That working party had six named members, three of whom were from the Department of Aboriginal Affairs and one each from the departments of Employment and Industrial Relations, Social Security and Education. The working party report estimated the current size of the ‘Aboriginal workforce’ in 1976 at 35,000, roughly 50 per cent of which was ‘currently unemployed’ (IWP on Aboriginal Employment 1976: 1).

In response to the particular term of reference about the impact of unemployment payments on ‘Aboriginals living as communities’, readers of the working party report were given a dot-pointed, three page history lesson on the original legislative exclusion of ‘Aboriginal natives’ from the provisions of the social security act and their legislative inclusion from 1959.

This it argued had presented the Department of Social Services, later Social Security, with a ‘dilemma’:

If it did not pay the pensions and benefits which were now freely available to Aboriginals it would leave itself open to charges of discrimination. On the other hand if it did pay there could be some serious social implications for which the Department would be criticised (IWP on Aboriginal Employment 1976: 26).

The history lesson continued by explaining that in the early 1960s, ‘as an interim measure’, Aboriginal pensioners in these communities were only paid ‘a small portion’ of their social security entitlement direct, while the remainder was paid to a third party on their behalf. This ‘procedure had overtones of the old policy of paternalism and discrimination’, so ‘progress towards full direct payment’ was promoted during the late 1960s; along with some further legislative change which in 1966 removed all references to Aborigines from the social security legislation. The potted history also noted that it was only since May 1973 that unemployment benefits were widely paid to ‘Aboriginals residing on missions and settlements’ as prior to that time applicants were only paid ‘if they were willing to accept work outside the mission or settlement and were taking active steps to obtain such work’ (IWP on Aboriginal Employment 1976: 27-28).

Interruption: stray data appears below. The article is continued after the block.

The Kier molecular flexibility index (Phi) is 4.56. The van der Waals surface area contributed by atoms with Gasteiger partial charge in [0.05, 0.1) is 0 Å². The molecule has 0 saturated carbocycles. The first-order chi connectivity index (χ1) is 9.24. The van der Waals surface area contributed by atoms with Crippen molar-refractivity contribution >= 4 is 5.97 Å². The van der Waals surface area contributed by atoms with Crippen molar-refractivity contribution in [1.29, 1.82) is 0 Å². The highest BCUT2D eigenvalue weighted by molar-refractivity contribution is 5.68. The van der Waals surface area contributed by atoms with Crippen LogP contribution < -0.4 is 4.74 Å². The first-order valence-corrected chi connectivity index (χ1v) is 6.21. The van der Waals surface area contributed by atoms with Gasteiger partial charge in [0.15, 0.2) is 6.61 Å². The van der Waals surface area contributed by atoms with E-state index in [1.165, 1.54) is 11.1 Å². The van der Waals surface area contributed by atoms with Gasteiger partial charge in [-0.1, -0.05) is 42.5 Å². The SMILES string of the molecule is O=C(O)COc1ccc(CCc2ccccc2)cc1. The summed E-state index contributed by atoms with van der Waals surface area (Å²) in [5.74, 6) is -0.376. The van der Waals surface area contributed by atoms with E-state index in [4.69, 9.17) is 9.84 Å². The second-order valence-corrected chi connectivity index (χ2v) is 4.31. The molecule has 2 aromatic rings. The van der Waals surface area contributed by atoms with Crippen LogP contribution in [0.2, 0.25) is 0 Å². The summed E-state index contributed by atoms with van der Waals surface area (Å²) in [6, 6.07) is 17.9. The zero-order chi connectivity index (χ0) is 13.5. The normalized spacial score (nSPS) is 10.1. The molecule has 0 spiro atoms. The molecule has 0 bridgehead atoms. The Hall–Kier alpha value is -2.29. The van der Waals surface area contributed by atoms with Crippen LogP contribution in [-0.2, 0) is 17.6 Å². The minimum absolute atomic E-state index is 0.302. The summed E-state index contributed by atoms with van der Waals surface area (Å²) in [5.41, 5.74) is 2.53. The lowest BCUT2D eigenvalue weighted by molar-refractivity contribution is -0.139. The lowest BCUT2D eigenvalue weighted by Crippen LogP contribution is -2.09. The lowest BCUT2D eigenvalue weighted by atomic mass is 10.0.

The ‘conclusions’ to be drawn from this history and two pages of tentative reflections on the ‘Impact of Payment of Unemployment Benefits to

Aboriginals’ living in communities were that:

The Department of Social Security is in a situation where it cannot refuse unemployment benefit to people who are qualified to receive it but when these people are Aboriginals, residing as communities in remote areas and for whom significant work may never become available, the payment of unemployment to them represents welfare of the worst kind – a handout which increases their dependency on others and undermines the application of the Government’s policy of self-management (IWP on Aboriginal Employment 1976: 31).

The ‘Working Party’s considered opinion’ was, therefore, that ‘the only real long term solution’ was the ‘creation of useful employment’ so that ‘a realistic application of the “work test” ’ could then be made to ‘Aboriginal applicants for unemployment benefit’ (IWP on Aboriginal Employment 1976: 31). To this end it recommended an effective doubling of an ‘Employment Development Scheme for Aboriginals’ run by the Department of Aboriginal Affairs from about $15m or $16m to $30m per annum (IWP on Aboriginal Employment 1976: 19-22).

On the specific idea that ‘unemployment benefit should be paid, not to the individual beneficiary but to the Community Council to be used to fund work projects, etc. within the community’, the interdepartmental working party report

identified ‘two major drawbacks’:

(a) charges of discrimination would be made against the Department of Social Security if an attempt were made to redirect payment of the unemployment benefit to the Community Council without the approval of individual beneficiaries within the community; and (b) employment funded by using unemployment benefit would disqualify the beneficiaries for further unemployment benefit in that they would no longer be unemployed (IWP on Aboriginal Employment 1976: 31-32).